Facebook today announced the App Center, a new place to find apps — but not just Facebook apps like FarmVille. The App Center includes both free and paid Facebook apps, as well as HTML5 apps that exist within the Facebook app itself. Android, iOS, and "desktop" apps will also be included as long as they integrate with Facebook. The App Center launches in a few weeks, but developers who want to beta test paid apps can get started today. While Facebook tells VentureBeat that it's not competing directly with Apple and Google (since it will send traffic to iOS and Android apps), the App Center puts Facebook in a great position to build a premium HTML5 app store, something Apple nor Google has built. But for now, "the App Center is designed to grow mobile apps that use Facebook," Facebook said.
The App Center fills a gap Facebook's had in mobile that analysts have complained about ahead of Facebook's imminent IPO. The fact is, Facebook hasn't made much money on the millions of people using its mobile app, and only recently rolled out ads for the mobile News Feed. Facebook also recently purchased Instagram for an estimated one billion dollars — another step towards capitalizing on mobile.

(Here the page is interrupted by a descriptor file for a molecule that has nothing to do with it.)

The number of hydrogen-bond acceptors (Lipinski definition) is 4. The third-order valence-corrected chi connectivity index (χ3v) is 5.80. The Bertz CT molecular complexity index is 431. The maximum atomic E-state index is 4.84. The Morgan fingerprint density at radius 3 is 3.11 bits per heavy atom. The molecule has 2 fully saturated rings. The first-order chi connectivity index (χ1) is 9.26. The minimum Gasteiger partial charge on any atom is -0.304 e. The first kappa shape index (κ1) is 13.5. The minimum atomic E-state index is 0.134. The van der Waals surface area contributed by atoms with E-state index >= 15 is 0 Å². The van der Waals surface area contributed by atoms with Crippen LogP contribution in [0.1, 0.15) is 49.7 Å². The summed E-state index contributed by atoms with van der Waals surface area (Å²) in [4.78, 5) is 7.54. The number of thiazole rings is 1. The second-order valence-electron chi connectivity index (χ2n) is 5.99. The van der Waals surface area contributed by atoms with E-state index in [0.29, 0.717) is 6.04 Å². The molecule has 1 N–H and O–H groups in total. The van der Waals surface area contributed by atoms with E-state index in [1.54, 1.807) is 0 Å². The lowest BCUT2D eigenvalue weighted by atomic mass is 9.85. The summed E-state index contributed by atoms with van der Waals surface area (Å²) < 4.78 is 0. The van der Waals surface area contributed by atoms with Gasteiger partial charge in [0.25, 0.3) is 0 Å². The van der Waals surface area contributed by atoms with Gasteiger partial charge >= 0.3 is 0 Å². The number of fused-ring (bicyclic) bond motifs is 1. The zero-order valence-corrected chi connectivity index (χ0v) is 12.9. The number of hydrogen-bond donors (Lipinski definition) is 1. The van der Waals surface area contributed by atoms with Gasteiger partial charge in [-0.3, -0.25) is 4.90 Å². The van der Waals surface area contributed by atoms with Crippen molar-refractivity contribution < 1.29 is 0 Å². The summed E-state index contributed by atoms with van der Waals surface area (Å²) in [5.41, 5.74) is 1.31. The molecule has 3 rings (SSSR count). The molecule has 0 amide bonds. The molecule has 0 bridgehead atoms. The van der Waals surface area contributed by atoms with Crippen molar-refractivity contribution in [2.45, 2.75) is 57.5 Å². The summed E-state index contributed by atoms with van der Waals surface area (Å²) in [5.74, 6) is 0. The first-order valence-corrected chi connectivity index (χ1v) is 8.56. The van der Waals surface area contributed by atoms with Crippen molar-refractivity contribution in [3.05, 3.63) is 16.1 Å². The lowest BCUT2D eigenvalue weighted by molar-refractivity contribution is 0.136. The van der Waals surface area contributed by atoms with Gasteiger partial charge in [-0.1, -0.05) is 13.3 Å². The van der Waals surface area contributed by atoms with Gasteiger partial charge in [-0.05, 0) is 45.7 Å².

One interesting detail about the App Center is that it won't include Top 25 rankings like Apple's iTunes App Store. Instead, every person will see a different App Center based on what apps they'd be most likely to use. Additionally, "success through the App Center is tied to the quality of an app," Facebook said in a blog post. Each app gets its own "App Detail" page that includes screenshots and reviews, and ratings as you might expect. Apps that get poor ratings from users will no longer be listed. Each app also gets access to new metrics tools from Facebook that let developers see exactly what age groups are using their apps, how long they're using them for, and other valuable data.
While Facebook didn't offer many more details about the structure of the App Center, it has asked developers to get started preparing apps today. On a side note, this isn't the first time Facebook tried out an app catalog, TechCrunch points out. Facebook tried out an app directory a while back, but shut it down a year ago because it drove less than .5 percent of total app installs on Facebook.